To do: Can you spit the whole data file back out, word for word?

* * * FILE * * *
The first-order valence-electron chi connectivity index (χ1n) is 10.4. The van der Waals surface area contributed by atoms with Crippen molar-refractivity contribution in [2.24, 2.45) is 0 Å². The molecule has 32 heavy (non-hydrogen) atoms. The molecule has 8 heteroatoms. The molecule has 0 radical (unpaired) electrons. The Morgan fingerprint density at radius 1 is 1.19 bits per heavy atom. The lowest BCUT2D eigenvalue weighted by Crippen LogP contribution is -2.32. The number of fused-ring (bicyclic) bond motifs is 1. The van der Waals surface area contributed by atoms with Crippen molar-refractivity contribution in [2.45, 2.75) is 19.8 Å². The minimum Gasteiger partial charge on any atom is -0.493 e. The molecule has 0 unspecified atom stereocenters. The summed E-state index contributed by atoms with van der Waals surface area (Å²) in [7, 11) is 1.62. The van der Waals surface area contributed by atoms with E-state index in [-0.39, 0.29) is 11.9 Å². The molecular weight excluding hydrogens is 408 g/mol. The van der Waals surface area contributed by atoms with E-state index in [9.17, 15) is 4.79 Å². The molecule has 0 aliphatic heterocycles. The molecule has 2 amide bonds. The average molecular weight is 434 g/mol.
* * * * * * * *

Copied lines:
The first-order valence-electron chi connectivity index (χ1n) is 10.4. The van der Waals surface area contributed by atoms with Crippen molar-refractivity contribution in [2.24, 2.45) is 0 Å². The molecule has 32 heavy (non-hydrogen) atoms. The molecule has 8 heteroatoms. The molecule has 0 radical (unpaired) electrons. The Morgan fingerprint density at radius 1 is 1.19 bits per heavy atom. The lowest BCUT2D eigenvalue weighted by Crippen LogP contribution is -2.32. The number of fused-ring (bicyclic) bond motifs is 1. The van der Waals surface area contributed by atoms with Crippen molar-refractivity contribution in [2.45, 2.75) is 19.8 Å². The minimum Gasteiger partial charge on any atom is -0.493 e. The molecule has 0 unspecified atom stereocenters. The summed E-state index contributed by atoms with van der Waals surface area (Å²) in [7, 11) is 1.62. The van der Waals surface area contributed by atoms with E-state index in [-0.39, 0.29) is 11.9 Å². The molecular weight excluding hydrogens is 408 g/mol. The van der Waals surface area contributed by atoms with E-state index in [9.17, 15) is 4.79 Å². The molecule has 0 aliphatic heterocycles. The molecule has 2 amide bonds. The average molecular weight is 434 g/mol.